Helping a friend after a csection(13 Posts)
My friend who I rent a room from has just given birth via c section. She is quite upset about this as was not part of the plan but should be home in a few days. For anyone who has experience this please tell me ways I can help her? Obviously practical things like taking over the cleaning etc. Was there anything you were bought which was particularly useful? Any advice? Trying to be very supportive!! Thanks
You sound like a very supportive friend! Having just had a c section (unexpectedly) myself, I think the most helpful thing has been people cooking, making cups of tea etc and also helping out with things like lifting and general moving around. Your friend will not only be recovering from childbirth, but also fairly major surgery as well as dealing with the fact that her birth didn't go as planned - its a pretty major rollercoaster! Making sure that she has plenty of vitamins and nutrients in what she is eating will be good as she probably won't feel like eating much - and keeping her well stocked up with cups of tea! Cooking meals will be the last thing on her mind . It realy helped me that my dp took care of the general day to day stuff so I coujld just totally concentrate on caring for our dd and recovering from everything. Encouraging her to get a bit of fresh air as well every day is good as well, even if it is just a 5 min walk down the street to begin with.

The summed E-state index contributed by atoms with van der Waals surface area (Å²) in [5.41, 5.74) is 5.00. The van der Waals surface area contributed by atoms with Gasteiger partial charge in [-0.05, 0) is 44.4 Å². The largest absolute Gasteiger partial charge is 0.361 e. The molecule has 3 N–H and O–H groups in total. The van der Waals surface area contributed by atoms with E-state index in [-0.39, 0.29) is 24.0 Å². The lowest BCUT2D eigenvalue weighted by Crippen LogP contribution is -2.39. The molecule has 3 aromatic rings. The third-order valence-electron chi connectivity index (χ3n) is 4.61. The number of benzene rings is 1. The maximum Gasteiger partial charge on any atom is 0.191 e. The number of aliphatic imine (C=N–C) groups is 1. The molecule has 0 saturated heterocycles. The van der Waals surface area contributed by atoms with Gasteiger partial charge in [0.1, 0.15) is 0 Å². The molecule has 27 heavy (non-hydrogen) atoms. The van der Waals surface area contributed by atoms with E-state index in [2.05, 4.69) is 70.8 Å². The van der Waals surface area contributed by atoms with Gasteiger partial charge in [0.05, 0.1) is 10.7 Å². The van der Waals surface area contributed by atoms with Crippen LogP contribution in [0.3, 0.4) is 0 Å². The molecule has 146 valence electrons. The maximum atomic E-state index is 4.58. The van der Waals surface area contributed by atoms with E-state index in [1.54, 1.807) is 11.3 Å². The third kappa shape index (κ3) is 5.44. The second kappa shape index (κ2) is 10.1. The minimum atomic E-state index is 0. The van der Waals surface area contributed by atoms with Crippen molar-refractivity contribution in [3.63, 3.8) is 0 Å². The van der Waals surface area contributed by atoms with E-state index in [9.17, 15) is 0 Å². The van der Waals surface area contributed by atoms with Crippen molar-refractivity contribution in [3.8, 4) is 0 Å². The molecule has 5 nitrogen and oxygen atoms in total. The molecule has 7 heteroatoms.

In terms of equipment, our changing station is fab as I ca change her and bath her without bending down but standing upright. If she doesn't have a changing station, setting up the changing things so she can stand up and see to the baby will be better than having to bend down adn lift the baby from lower down. Minimising lifting in any way is definitely a good thing!
Good luck to both of you, enjoy!
Everything as said above is spot on, especially the cooking. Meals were the last thing that I wanted to think about but eating regularly is important. Maybe you could make batches of shepard's pie, lasagne etc that u could freeze and she could tale out and heat up.
Also someone told me before me c section that if my bed was high then get a little step to put by the side as this really helps with getting in and out...it did!